Emilia Jones stars as Margot, a 20-year-old college student working concessions at an independent, art-house movie theater where she butts heads with the moviegoing —and much older —Robert (Nicholas Braun). Their nascent flirting transitions into continuous texting, building toward a romance, full of red flags and awkward moments, where their inevitable first date not only features a bad sexual encounter but a night that unearths many would-be unsettling truths about contemporary dating.

Cat Person movie review
Courtesy of Sundance Institute

Yet, any notion of restraint and clever commentary is immediately obliterated in its opening moments, boasting a painfully on-the-nose quote from Margaret Atwood — which in hindsight, agonizingly foreshadows the abysmal conclusion and its equally lazy implementation. Moments later, it veers into an eye-rolling, immensely overplayed discussion of the inverted sexual politics in the insect kingdom, where the male must adjust to the whims and desires of the more powerful, ruthless female. Cat Person is littered with such obvious parallels that wear their politics on their sleeves, adamant it has all the right answers, relinquishing the intimate reasoning of Roupenian’s original.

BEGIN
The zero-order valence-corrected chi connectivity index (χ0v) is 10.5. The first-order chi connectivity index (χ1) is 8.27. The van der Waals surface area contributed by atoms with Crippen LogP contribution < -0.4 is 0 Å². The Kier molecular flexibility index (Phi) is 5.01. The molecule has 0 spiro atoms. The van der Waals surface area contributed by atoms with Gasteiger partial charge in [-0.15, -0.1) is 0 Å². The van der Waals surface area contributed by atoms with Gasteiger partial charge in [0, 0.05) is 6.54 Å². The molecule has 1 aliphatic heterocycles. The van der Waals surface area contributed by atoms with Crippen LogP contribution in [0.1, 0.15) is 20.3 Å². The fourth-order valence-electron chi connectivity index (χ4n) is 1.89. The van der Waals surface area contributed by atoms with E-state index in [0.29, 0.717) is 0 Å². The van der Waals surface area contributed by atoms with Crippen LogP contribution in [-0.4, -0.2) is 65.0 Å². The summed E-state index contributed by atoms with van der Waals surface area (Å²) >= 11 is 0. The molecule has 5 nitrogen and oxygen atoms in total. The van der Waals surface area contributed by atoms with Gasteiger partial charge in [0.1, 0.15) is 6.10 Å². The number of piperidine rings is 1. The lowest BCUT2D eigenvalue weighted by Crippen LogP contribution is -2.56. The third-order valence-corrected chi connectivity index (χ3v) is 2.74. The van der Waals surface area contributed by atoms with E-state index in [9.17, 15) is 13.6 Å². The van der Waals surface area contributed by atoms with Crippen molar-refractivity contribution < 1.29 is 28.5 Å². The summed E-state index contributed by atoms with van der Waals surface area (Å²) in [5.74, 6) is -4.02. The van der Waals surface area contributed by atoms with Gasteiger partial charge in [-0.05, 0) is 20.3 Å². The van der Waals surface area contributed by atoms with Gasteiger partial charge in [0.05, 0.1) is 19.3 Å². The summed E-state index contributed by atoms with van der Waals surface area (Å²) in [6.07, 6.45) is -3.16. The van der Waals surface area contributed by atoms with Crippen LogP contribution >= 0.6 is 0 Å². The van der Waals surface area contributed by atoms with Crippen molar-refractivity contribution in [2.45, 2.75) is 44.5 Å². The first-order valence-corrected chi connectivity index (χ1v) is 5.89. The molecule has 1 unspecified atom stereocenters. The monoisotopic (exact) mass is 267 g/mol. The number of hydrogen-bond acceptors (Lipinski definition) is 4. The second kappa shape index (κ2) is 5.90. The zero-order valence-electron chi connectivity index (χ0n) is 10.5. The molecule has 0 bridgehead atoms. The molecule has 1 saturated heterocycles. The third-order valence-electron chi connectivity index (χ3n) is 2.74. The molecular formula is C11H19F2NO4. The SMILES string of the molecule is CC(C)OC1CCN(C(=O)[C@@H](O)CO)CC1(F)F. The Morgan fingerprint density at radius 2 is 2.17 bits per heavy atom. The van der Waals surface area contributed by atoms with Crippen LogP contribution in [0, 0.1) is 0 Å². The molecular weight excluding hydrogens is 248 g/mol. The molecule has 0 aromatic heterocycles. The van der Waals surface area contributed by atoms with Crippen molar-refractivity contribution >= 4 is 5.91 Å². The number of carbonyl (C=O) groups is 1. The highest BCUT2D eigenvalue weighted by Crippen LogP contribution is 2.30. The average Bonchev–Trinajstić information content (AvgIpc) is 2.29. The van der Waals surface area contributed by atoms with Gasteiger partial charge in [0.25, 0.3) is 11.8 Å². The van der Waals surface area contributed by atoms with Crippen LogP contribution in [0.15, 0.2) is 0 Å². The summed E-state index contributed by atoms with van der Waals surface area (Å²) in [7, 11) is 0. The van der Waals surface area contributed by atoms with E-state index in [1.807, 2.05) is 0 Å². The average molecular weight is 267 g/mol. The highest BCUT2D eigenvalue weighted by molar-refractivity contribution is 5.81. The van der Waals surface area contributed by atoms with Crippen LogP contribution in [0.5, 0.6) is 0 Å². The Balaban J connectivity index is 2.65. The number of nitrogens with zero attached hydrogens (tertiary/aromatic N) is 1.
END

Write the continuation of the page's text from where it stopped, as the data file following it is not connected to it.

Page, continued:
This is most numbingly realized in Geraldine Viswanathan’s portrayal of Tamara, Margot’s best friend, who is enlarged into a pontificating, politically charged caricature who spells the film’s commentary out (in capital letters) with each clunkily delivered rant. She’s one of a plethora of additions (including a woefully underused Isabella Rossellini) who fail to speak like actual humans, instead operating as entities devised to stretch the runtime.

In transforming part of the story into a surreal horror film, underpinned by a checklist score of rote piano stings and a throng of sigh-inducing sound effects, Fogel and company attempt to add visual and sonic force to the text’s themes, but only dilute its subtle wallops of insight and sincerity. When it’s not bombarding the screen with cliched fog and bombastic detours, it’s deeply entrenched in formula. Rendering the earnestly awkward couple of the short story a tropey twosome iterative of the worst teen rom-coms— where the masculine counterpart is slowly made to be a one-dimensional villain rather than the flawed, insecure creature vividly realized in the original.